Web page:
Turkey, Germany seek to limit damage over genocide dispute
Turkey and Germany on Friday vowed their critical alliance would not be broken by a ferocious dispute sparked by the German parliament's resolution recognising the mass killings of Armenians by Ottoman forces as genocide.
Seeking to keep the row from erupting into a full-blown crisis, Turkish Prime Minister Binali Yildirim emphasised the key relationship would continue while Berlin said ties were strong enough to weather splits.
The German lower house on Thursday passed a non-binding resolution recognising the mass killings of Armenians from 1915 under the Ottoman Empire as genocide, prompting Ankara to recall its ambassador from Berlin for consultations.
The dispute sparked alarm over the potential damage to relations between Turkey and Germany at a sensitive time when the two sides are working together to implement a deal seeking to halt illegal migration to the EU.
"Germany and Turkey are two very important allies. No one should expect that relations will suddenly deteriorate completely because of this decision or similar decisions," Yildirim said.
"Whatever the circumstances, we will continue the relationship with our friends and our allies," he added.
- 'Weather differences' -
President Recep Tayyip Erdogan warned on Thursday that the motion would "seriously affect" ties between the two countries, saying he would have further talks after returning from an Africa trip.
But Yildirim emphasised that less than half of the lawmakers in the Bundestag were present for the vote.
Despite the resolution having cross-party support, top figures like Chancellor Angela Merkel and Foreign Minister Frank-Walter Steinmeier were all absent for the vote.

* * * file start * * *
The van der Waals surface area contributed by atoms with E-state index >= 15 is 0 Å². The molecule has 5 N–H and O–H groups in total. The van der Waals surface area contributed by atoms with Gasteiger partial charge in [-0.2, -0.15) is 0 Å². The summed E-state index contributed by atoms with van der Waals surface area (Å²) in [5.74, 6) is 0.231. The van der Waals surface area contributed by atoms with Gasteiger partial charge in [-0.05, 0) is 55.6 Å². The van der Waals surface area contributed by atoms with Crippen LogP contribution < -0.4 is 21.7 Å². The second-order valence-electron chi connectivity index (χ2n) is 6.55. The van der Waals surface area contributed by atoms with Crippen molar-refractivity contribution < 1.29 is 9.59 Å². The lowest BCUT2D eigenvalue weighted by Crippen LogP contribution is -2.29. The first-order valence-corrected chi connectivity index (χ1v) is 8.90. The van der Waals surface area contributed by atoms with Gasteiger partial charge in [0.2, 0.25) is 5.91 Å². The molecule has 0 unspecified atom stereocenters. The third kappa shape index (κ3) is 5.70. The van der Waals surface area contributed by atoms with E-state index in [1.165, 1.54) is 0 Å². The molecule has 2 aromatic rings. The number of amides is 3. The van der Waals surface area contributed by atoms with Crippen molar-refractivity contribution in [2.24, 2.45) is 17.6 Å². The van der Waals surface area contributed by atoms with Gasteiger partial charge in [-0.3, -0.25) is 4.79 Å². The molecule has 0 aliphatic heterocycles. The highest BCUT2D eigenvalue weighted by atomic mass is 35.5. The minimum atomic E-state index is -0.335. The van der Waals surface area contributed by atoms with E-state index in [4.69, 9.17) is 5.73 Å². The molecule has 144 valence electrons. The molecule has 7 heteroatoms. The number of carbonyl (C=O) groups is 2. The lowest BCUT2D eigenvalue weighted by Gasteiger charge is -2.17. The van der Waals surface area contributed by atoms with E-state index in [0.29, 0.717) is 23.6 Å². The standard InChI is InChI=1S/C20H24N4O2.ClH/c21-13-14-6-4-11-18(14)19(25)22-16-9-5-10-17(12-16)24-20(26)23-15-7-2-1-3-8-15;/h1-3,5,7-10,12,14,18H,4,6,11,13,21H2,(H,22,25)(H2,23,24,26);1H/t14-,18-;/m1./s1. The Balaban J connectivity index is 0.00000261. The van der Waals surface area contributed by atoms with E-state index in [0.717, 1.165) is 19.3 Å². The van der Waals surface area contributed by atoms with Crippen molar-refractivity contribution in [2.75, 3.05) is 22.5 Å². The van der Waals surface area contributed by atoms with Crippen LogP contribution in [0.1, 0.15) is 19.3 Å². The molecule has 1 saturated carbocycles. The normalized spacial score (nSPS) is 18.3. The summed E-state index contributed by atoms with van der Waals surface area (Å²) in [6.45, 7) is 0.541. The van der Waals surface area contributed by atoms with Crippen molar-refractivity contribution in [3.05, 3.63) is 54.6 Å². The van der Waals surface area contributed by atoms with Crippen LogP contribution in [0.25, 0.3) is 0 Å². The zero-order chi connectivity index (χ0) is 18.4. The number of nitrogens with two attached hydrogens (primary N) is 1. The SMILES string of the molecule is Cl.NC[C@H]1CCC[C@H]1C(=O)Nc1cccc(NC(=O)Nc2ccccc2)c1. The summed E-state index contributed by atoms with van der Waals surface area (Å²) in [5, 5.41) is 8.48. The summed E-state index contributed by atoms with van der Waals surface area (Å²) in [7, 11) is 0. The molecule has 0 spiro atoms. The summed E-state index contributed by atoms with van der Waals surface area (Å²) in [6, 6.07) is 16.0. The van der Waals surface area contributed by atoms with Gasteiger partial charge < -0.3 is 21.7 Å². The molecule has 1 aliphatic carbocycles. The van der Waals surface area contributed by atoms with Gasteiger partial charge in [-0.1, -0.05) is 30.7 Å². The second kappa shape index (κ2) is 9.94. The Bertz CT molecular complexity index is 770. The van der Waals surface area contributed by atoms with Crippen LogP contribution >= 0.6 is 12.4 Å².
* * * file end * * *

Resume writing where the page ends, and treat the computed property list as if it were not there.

Merkel's spokesman Steffen Seibert described the relationship as "very broad and very deep", saying such ties "can and will weather any differences in opinion."
Yildirm held talks Friday in Baku with Turkey's top ally Azerbaijan which is locked in an explosive dispute with Yerevan over the Armenian-controlled territory of Nagorny-Karabakh, seized in a war after the fall of the Soviet Union.
In Baku, Yildirim adopted a slightly harsher tone, saying the resolution "dealt a blow to deep rooted Turkish-German relations" while hoping the harm would be "at the minimum level".
The use of the word "genocide" goes to the heart of a long-running battle for world opinion between Armenia and Turkey over the massacres committed a century ago.
Armenia has led a campaign for decades to have the bloodshed characterised as genocide, which Turkey rejects as a gross injustice.
Ankara argues the killings were a collective tragedy in which equal numbers of Turks and Armenians died.
Beyond recalling the ambassador, it was not clear what concrete action Ankara could take against Berlin, and EU capitals will hope there is no knock-on effect on the controversial deal aimed at stemming the flow of migrants through Turkey.
"In the medium term, Germany and Turkey have deep-rooted intrinsic links which will not disappear from one day to the other," said Samim Akgonul, political scientist at France's Strasbourg University, adding Turkey had a tendency to "blow hot and cold" over the issue.
- 'Hitler's grandchildren' -
Around 200 Turkish demonstrators, some hurling eggs, protested outside the Germany embassy in Ankara.
Some carried pictures of Cem Ozdemir, a German lawmaker of Turkish origin who was one of the initiators of the resolution, with a red cross like a target superimposed on his face.
Many top officials made no secret of their anger, with some implying Germany wanted to hide its own guilt for the Holocaust or even alienate the three million strong ethnic Turkish population in Germany from their own identities.
Erdogan's spokesman Ibrahim Kalin said Germany wanted to say "'I am not the only one that committed genocide'."
Turkey's secular and pro-Islamic press were for once united in condemnation of the resolution with the mainstream Hurriyet daily screaming "Shame on You!" in its headline.
"Hitler's grandchildren accused Turkey of genocide," said the opposition Sozcu, adding a picture of Merkel in Nazi uniform with a Hitler moustache.
"Our comrades-in-arms (from World War I) stabbed us in the back," added the pro-government Sabah.
At the time of the killings in World War I, the Ottoman Empire and Imperial Germany were allies and the resolution put partial blame on Germany for failing to prevent the massacres.
© 2016 AFP